About This Chapter
Below is a sample breakdown of the Criminal Law in the U.S. chapter into a 5-day school week. Based on the pace of your course, you may need to adapt the lesson plan to fit your needs.
|Day||Topics||Key Terms and Concepts Covered|
|Monday||History of American law||English common law, case law, statutes and lawmakers|
|Tuesday||Nature, purpose and rule of law||Johnson vs. State (1967) example|
|Wednesday||Private and public law||Compare those affected by private and public law|
|Thursday||Civil vs. criminal law||Felony crimes and misdemeanors|
|Friday||Procedural and substantive law||Due process, 14th Amendment rights, substance of charges, no contest plea and plea bargain|
1. American Law: History & Origins from English Common Law
Our modern American law system is based on centuries of English principles regarding right and wrong. This English common law system combines with U.S. case decisions and statutes to form what we know as law. This lesson examines the origins and definitions associated with the American law system.
2. What Is the Rule of Law? - Definition & Principle
Rule of law takes on several meanings. On one hand, it means that no person or government is above the law. In another, it means that no government or its officials can enforce laws that are unfair or unjust.
3. Public Law vs. Private Law: Definitions and Differences
The simple difference between public and private law is in those that each affects. Public law affects society as a whole, while private law affects individuals, families, businesses and small groups.
4. Criminal Law vs. Civil Law: Definitions and Differences
There are two main classifications of law. Criminal laws regulate crimes, or wrongs committed against the government. Civil laws regulate disputes between private parties. This lesson explains the main differences between criminal and civil law.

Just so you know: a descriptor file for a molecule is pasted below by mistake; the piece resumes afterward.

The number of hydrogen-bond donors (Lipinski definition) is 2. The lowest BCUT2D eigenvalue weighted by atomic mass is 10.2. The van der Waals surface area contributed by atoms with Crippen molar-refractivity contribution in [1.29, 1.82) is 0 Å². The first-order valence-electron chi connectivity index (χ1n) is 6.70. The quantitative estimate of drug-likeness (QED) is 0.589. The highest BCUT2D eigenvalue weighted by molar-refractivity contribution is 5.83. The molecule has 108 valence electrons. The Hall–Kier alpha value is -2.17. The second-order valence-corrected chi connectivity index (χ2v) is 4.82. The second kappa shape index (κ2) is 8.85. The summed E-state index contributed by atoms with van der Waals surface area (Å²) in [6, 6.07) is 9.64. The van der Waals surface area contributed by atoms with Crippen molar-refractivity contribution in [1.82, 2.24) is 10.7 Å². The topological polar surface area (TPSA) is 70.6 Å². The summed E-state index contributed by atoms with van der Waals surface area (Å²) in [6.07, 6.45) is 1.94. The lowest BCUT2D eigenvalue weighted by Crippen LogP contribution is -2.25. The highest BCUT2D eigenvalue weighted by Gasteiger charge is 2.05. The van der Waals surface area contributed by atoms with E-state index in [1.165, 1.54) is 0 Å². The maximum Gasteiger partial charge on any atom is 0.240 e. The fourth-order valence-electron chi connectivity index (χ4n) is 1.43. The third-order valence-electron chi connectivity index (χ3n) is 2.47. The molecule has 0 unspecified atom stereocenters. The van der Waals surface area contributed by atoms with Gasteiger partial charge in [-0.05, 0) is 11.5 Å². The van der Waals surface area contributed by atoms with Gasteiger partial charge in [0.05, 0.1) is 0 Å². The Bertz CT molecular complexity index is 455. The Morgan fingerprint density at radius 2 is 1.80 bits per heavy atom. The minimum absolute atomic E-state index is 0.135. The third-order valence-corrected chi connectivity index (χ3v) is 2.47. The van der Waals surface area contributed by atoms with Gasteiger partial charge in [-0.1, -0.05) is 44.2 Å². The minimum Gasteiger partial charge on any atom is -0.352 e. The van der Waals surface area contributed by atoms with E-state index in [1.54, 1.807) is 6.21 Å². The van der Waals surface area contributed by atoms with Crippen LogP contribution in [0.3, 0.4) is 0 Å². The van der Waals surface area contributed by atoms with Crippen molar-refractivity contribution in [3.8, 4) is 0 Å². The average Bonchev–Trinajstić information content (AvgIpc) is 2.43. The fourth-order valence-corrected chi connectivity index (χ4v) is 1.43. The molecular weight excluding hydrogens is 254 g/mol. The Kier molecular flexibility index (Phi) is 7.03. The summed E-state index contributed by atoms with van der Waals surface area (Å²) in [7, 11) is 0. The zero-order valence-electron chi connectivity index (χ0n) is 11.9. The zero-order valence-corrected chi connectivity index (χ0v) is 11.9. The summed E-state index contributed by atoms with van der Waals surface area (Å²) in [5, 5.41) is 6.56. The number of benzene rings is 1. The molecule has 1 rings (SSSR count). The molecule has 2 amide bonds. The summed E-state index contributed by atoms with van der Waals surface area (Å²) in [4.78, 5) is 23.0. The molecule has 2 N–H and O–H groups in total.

5. Substantive Law vs. Procedural Law: Definitions and Differences
Substantive law and procedural law work together to ensure that in a criminal or civil case, the appropriate laws are applied and the proper procedures are followed to bring a case to trial. In this lesson, we'll discuss the differences between the two and how they relate to the legal system as a whole.
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Other chapters within the Introduction to Criminal Justice Syllabus Resource & Lesson Plans course
- Introduction to Crime & Criminology Lesson Plans
- Theories of Crime: Intro to Criminal Justice Lesson Plans
- Types of Crime: Intro to Criminal Justice Lesson Plans
- Victims & Victimization in Criminal Justice Lesson Plans
- The Criminal Justice Field Lesson Plans
- The U.S. Court System: Intro to Criminal Justice Lesson Plans
- Constitutional Law in the U.S.: Intro to Criminal Justice Lesson Plans
- The Criminal Trial in the U.S. Justice System Lesson Plans
- The Sentencing Process in Criminal Justice Lesson Plans
- Criminal Justice Agencies in the U.S. Lesson Plans
- The Role of the Police Department Lesson Plans
- Corrections & Correctional Institutions Lesson Plans
- The Juvenile Justice System: Intro to Criminal Justice Lesson Plans